Once they've been caught with sites that unapprioate. What do you say & do?
It’s very easy for any parent to overreact when they first realize that their son or daughter has bene looking at pornography. Many parents become paralyzed or angry, and it’s right to be upset that your child was exposed to such graphic content. Remember, however, that the way that you respond to your child in that moment is critical to support ongoing conversation about sex and purity. Be sure to avoid blaming or shaming your son or daughter... try to use the exposure as a launching point to an ongoing dialogue about purity and sexuality.
Ask them if they have any questions, and try to learn—in specifics—exactly what they saw and how they gained access to the content. Ask them how seeing the pornography made them feel—really listen to their words, and take this opportunity to explain healthy sexuality and healthy sexual expression. Help them to understand God’s place for sex, and tell them that what they are looking at online pales in comparison to what God intends for their bodies and for their life as sexual beings.
Additionally, explain—in as clear terms as possible—why you don’t want them to look at pornography (for help, check out our parent PDF on pornography). It also might be appropriate to ask whehter their exposure started somewhere else--at a friend's home, etc.... what made them start looking at those sites in the first place?
Also, I would strongly recommend that you use parental controls and a filter/accountability software like our X3watchPRO or SafeEyes on all of your Internet-enabled devices to prevent further exposure.
For more information on talking to your child about healthy sexuality, check out our resource, “The Talk”.
Hi, my husband and I just discovered that our just barely 14yo son had been viewing porn via inapropriate searches on our IPAD via safari. (searching safari for search terms that i've never even HEARD of, like violent sexual terms i don't even want to say here) I traced the history from yesterday to appx Dec 6th, so a little under a month. I'm not entirely sure that was the start, and he's having a hard time being completely forthcoming to his dad and I. He is acting very ashamed and saying he hates himself and i'm so scared. We are a very conservative, strict family, and the thought that this would happen in "OUR HOUSE" is so beyond my ability to comprehend. If anything we were watching his older brother more closely, but anyway, i am considering either the x3 or netnanny filters, we will be getting that within the next couple days before any of the kids are allowed on the internet and we'll be vastly revamping our screen time policy in general. But my concern is because of his particularly young age and innocence- what is developmentally appropriate as far as treatment- how risky would it be for his psyche to have him visit with someone from church? His dad, a former porn viewer, will be leading this and maybe working through "every young man's battle"? is that age appropriate? any other ideas for us? thanks.
Firstly, let me say that I am so sorry that you discovered that your son was viewing hardcore pornographic material. I really hope that any parent that is on this site and reading what you are going through will immediately install a strong filter and accounability software (like our X3watchPRO) or SafeEyes on all of their Internet-enabled devices. It is so important to get in front of this issue and PREVENT exposure; as you are experiencing now, prevention is a much better outcome than having to deal with the fallout from porn use or porn addiction.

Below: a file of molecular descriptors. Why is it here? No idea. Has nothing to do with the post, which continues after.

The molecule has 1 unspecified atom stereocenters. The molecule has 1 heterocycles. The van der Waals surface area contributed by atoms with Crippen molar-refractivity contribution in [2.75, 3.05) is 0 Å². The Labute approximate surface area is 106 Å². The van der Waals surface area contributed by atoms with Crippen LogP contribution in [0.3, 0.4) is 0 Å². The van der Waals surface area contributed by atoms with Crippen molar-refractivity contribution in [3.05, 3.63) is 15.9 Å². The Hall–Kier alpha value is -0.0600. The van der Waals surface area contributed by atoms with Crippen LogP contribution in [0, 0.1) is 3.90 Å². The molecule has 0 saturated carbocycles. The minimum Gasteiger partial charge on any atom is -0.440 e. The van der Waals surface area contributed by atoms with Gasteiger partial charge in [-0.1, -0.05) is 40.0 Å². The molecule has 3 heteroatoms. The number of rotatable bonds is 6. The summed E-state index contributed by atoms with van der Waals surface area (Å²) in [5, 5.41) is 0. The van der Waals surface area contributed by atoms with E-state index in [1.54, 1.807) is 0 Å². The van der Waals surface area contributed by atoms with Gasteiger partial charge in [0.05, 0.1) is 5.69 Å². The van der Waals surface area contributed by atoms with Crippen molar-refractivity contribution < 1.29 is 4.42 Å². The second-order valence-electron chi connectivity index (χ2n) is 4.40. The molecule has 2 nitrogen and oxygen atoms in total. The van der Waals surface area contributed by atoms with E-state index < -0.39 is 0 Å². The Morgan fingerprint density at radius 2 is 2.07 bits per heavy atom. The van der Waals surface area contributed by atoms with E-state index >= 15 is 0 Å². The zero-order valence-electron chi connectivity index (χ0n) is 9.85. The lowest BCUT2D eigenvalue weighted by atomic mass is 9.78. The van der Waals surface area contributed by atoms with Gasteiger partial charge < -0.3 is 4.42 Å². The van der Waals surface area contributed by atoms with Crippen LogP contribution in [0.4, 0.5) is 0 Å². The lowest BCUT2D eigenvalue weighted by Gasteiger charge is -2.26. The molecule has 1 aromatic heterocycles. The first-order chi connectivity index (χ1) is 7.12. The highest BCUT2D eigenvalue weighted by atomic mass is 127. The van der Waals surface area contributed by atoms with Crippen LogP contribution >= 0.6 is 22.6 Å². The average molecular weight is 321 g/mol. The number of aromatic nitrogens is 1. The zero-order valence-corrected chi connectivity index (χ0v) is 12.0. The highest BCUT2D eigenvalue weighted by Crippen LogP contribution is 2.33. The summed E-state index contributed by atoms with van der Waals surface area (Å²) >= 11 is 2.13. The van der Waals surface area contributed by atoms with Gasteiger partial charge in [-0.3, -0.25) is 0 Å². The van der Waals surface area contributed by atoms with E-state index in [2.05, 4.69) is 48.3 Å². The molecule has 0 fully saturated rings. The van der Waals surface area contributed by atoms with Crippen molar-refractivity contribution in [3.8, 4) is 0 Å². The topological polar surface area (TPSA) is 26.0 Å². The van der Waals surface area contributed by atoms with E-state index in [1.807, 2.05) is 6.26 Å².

Regarding your situation though, I would strongly urge you to try to keep the conversation going with your son--don't blame him or shame him; he seems to be experiencing enough of that on his own. Know that (unfortunately) many, many young teens (and kids much younger than your son) have early exposure to hardcore content. It can impact their understanding of sexuality and it can open the door to later struggles in life, but if you are able to use filters, block further access, to have regular conversations about healthy sexuality and use this as a teachable moment, then this can be a launching pad to helping your son understand what it means to walk in purity.
I think that "Every Young Man's Battle" is a great resource for teenage boys, and given the type of terms that your son was searching for, and his age and the culture that we live in, I think it would be fully appropriate.
Regarding play time/his interactions with other kids--we hear story after story of kids showing other kids what they've discovered online--I would recommend using strong parental controls on all of your Internet-enabled devices (don't forget phones and gaming consoles and devices), and make sure that any media use is in shared living space. This will help stave off the temptation that your son may have to "show and tell". And while kids do, at times, want ot act out what they see, we typically do not encounter youth-on-youth sex abuse with such limited exposure. Usually the youth has had a history of sexual abuse and a long history of exposure, or they are at a younger age, when their ability to understand what is good vs. bad is hardly developed.
I would recommend, however, that if you are concerned, to keep your child's playtime and interactions with other kids in public space, and always ask him to keep his door open when he is with someone else.
Finally, I do hope that you can learn where the initial exposure happened --for your son to be looking for some specific hardcore terms, it's likely that a friend or sibling or show that he encountered opened the door for his search. Or, since there weren't filters on your iPad, then he could have just been doing what most 14-year-old boys would be doing--exploring their curiosities about sex--and as he encountered pornography, that could have led him into the dark world of the really hardcore stuff (often softcore sites have tons and tons of links to fetish and hardcore content as well). If you can find the source, then you can try to prevent any future exposure from the initial source.